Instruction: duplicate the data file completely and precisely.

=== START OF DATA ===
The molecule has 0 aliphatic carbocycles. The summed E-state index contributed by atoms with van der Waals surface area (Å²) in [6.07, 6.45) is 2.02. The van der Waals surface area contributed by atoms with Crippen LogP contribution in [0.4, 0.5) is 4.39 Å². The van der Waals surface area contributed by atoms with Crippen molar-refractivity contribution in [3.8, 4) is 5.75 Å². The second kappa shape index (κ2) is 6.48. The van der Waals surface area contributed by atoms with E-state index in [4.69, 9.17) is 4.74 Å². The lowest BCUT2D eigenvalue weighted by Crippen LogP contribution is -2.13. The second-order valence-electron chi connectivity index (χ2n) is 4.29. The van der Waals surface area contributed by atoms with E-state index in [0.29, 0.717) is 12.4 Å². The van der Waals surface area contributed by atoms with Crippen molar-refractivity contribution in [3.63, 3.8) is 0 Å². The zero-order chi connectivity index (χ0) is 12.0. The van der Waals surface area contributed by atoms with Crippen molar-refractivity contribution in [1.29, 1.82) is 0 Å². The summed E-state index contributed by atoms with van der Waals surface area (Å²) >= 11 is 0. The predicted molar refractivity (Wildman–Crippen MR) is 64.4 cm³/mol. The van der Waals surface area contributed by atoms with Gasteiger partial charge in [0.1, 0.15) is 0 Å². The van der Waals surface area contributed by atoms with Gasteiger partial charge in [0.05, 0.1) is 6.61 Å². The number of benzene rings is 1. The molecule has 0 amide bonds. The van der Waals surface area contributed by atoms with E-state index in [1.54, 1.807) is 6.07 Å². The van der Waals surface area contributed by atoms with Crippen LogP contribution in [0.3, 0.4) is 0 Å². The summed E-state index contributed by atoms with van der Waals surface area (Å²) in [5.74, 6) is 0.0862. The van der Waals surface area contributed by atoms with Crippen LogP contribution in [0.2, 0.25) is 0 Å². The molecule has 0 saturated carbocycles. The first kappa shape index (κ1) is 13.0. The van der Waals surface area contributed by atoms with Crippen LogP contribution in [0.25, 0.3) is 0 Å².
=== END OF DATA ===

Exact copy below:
The molecule has 0 aliphatic carbocycles. The summed E-state index contributed by atoms with van der Waals surface area (Å²) in [6.07, 6.45) is 2.02. The van der Waals surface area contributed by atoms with Crippen LogP contribution in [0.4, 0.5) is 4.39 Å². The van der Waals surface area contributed by atoms with Crippen molar-refractivity contribution in [3.8, 4) is 5.75 Å². The second kappa shape index (κ2) is 6.48. The van der Waals surface area contributed by atoms with E-state index in [4.69, 9.17) is 4.74 Å². The lowest BCUT2D eigenvalue weighted by Crippen LogP contribution is -2.13. The second-order valence-electron chi connectivity index (χ2n) is 4.29. The van der Waals surface area contributed by atoms with E-state index in [0.29, 0.717) is 12.4 Å². The van der Waals surface area contributed by atoms with Crippen molar-refractivity contribution in [3.63, 3.8) is 0 Å². The zero-order chi connectivity index (χ0) is 12.0. The van der Waals surface area contributed by atoms with Crippen molar-refractivity contribution in [1.29, 1.82) is 0 Å². The summed E-state index contributed by atoms with van der Waals surface area (Å²) >= 11 is 0. The predicted molar refractivity (Wildman–Crippen MR) is 64.4 cm³/mol. The van der Waals surface area contributed by atoms with Gasteiger partial charge in [0.1, 0.15) is 0 Å². The van der Waals surface area contributed by atoms with Gasteiger partial charge in [0.05, 0.1) is 6.61 Å². The number of benzene rings is 1. The molecule has 0 amide bonds. The van der Waals surface area contributed by atoms with E-state index in [1.54, 1.807) is 6.07 Å². The van der Waals surface area contributed by atoms with Crippen LogP contribution in [0.3, 0.4) is 0 Å². The summed E-state index contributed by atoms with van der Waals surface area (Å²) in [5.74, 6) is 0.0862. The van der Waals surface area contributed by atoms with Crippen LogP contribution in [0.2, 0.25) is 0 Å². The molecule has 0 saturated carbocycles. The first kappa shape index (κ1) is 13.0. The van der Waals surface area contributed by atoms with Crippen LogP contribution in [0.25, 0.3) is 0 Å².